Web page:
The evidence policy gap: changing the research mindset is only the beginning

Could researchers help bridge the evidence-policy gap by adopting pragmatic, evidence-friendly strategies? UK policy experts Professor Paul Cairney and Dr Kathryn Oliver suggest the first step could be engaging in more discussion about two key questions.

Professor Paul Cairney
Professor Paul Cairney’s new book explores the evidence-policy gap

The health and public health sciences are well represented in studies of the politics of evidence-based policy making. One major concern raised in such studies is the ‘evidence-policy gap’, in which academics describe their attempts to overcome barriers between the production of evidence by scientists and its use by policy makers.
A systematic review1 drawing insights from 126 health policy studies published from 2000‒12 showed that the most frequently-reported barriers relate to problems with disseminating high quality information effectively: the lack of time, support, resources, and incentives for scientists to engage in dissemination.

These studies suggest that scientific evidence is often not presented at the correct time and scientists are unable to anticipate a demand for information to solve a very specific problem quickly. Further, policy makers often lack the research skills to understand scientific evidence. More generally, there are different scientific and policy maker ‘cultures’ that inhibit learning based on the free exchange of ideas.

Understanding the policy process

Dr Kathryn Oliver
Dr Kathryn Oliver reviewed 126 health policy studies

However, these studies have limited value because very few draw on theory-driven studies of the policy process.2 Most are based on personal practitioner perspectives generated through, for example, surveys, focus groups, and academic-policy maker workshops. They generally have a particular reference point: evidence based medicine (EBM). The EBM agenda is to: (a) gather the best evidence on health interventions, based on a hierarchy of methods, in which randomised control trials and their systematic review are at the top; and, (b) ensure that it has a direct impact on practice, to exhort practitioners to replace bad interventions. Individual clinicians have high discretion on how to use the evidence, but based on a common ideal and understanding of evidence quality.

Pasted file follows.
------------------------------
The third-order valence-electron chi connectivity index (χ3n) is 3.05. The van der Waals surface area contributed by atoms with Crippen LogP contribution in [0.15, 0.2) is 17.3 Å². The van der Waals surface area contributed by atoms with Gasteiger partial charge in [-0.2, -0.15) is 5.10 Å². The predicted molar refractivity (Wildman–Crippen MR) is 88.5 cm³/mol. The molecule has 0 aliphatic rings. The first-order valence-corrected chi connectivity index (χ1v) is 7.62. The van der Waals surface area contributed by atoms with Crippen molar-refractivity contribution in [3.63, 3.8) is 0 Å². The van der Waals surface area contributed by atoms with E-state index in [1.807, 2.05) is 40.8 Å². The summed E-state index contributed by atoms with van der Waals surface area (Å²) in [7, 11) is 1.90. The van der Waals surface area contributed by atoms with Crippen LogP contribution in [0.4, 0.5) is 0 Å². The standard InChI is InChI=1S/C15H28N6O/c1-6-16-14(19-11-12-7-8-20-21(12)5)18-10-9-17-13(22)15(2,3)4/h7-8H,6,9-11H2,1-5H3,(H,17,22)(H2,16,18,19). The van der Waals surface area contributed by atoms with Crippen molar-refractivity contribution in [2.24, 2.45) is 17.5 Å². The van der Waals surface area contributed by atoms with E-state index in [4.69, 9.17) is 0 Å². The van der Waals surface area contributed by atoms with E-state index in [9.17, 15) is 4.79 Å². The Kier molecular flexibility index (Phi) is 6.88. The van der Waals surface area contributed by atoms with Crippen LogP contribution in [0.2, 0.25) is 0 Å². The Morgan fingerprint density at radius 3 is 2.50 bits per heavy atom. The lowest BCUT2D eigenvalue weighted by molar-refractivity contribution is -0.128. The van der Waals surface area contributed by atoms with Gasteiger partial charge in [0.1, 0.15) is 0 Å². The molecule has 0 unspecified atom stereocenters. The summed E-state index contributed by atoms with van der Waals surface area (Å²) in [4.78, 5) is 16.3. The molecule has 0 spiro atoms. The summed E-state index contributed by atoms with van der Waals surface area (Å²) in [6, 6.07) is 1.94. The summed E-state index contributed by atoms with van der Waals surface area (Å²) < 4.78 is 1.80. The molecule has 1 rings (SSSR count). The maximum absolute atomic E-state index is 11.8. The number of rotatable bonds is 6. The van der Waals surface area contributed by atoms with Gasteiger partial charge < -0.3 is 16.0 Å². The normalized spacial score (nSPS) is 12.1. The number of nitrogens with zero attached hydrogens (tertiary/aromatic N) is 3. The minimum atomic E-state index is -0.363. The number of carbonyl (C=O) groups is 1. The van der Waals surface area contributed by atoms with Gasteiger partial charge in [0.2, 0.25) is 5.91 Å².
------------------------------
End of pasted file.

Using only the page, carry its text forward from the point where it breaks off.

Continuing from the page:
Consequently, the studies present limited findings for two reasons: their source material is restricted primarily to interviewees with minimal knowledge of policy making, and potential solutions are based on a misperception of the policy process, built on EBM assumptions, not policy theory.

We suggest that scientists address these gaps in the literature by considering two questions that are designed to promote discussion about pragmatic, evidence-friendly strategies. Each question identifies a central insight from policy studies and prompts scientists to consider how they would combine an attachment to evidence-based policy making with other values to produce a realistic way forward.